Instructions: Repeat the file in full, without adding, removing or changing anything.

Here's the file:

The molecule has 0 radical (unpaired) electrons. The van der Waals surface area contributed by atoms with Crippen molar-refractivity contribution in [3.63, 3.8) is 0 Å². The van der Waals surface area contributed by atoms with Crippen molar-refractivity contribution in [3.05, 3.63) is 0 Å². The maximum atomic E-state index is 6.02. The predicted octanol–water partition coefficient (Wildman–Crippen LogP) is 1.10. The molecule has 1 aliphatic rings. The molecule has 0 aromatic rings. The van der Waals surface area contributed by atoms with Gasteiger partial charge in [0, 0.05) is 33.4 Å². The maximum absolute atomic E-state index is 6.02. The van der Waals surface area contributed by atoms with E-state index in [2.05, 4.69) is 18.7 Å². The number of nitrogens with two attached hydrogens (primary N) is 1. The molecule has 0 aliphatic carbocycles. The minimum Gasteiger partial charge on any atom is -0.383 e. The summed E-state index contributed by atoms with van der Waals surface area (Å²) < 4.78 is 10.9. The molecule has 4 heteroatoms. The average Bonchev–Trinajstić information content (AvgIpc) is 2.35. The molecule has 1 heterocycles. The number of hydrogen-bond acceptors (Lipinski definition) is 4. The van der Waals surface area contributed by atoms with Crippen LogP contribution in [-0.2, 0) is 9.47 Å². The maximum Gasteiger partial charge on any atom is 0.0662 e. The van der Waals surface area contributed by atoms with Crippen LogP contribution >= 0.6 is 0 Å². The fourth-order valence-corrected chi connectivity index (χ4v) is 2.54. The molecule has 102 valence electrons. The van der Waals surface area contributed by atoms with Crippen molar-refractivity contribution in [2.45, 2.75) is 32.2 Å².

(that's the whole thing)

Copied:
The molecule has 0 radical (unpaired) electrons. The van der Waals surface area contributed by atoms with Crippen molar-refractivity contribution in [3.63, 3.8) is 0 Å². The van der Waals surface area contributed by atoms with Crippen molar-refractivity contribution in [3.05, 3.63) is 0 Å². The maximum atomic E-state index is 6.02. The predicted octanol–water partition coefficient (Wildman–Crippen LogP) is 1.10. The molecule has 1 aliphatic rings. The molecule has 0 aromatic rings. The van der Waals surface area contributed by atoms with Gasteiger partial charge in [0, 0.05) is 33.4 Å². The maximum absolute atomic E-state index is 6.02. The van der Waals surface area contributed by atoms with E-state index in [2.05, 4.69) is 18.7 Å². The number of nitrogens with two attached hydrogens (primary N) is 1. The molecule has 0 aliphatic carbocycles. The minimum Gasteiger partial charge on any atom is -0.383 e. The summed E-state index contributed by atoms with van der Waals surface area (Å²) < 4.78 is 10.9. The molecule has 4 heteroatoms. The average Bonchev–Trinajstić information content (AvgIpc) is 2.35. The molecule has 1 heterocycles. The number of hydrogen-bond acceptors (Lipinski definition) is 4. The van der Waals surface area contributed by atoms with Crippen LogP contribution in [-0.2, 0) is 9.47 Å². The maximum Gasteiger partial charge on any atom is 0.0662 e. The van der Waals surface area contributed by atoms with Crippen LogP contribution >= 0.6 is 0 Å². The fourth-order valence-corrected chi connectivity index (χ4v) is 2.54. The molecule has 102 valence electrons. The van der Waals surface area contributed by atoms with Crippen molar-refractivity contribution in [2.45, 2.75) is 32.2 Å².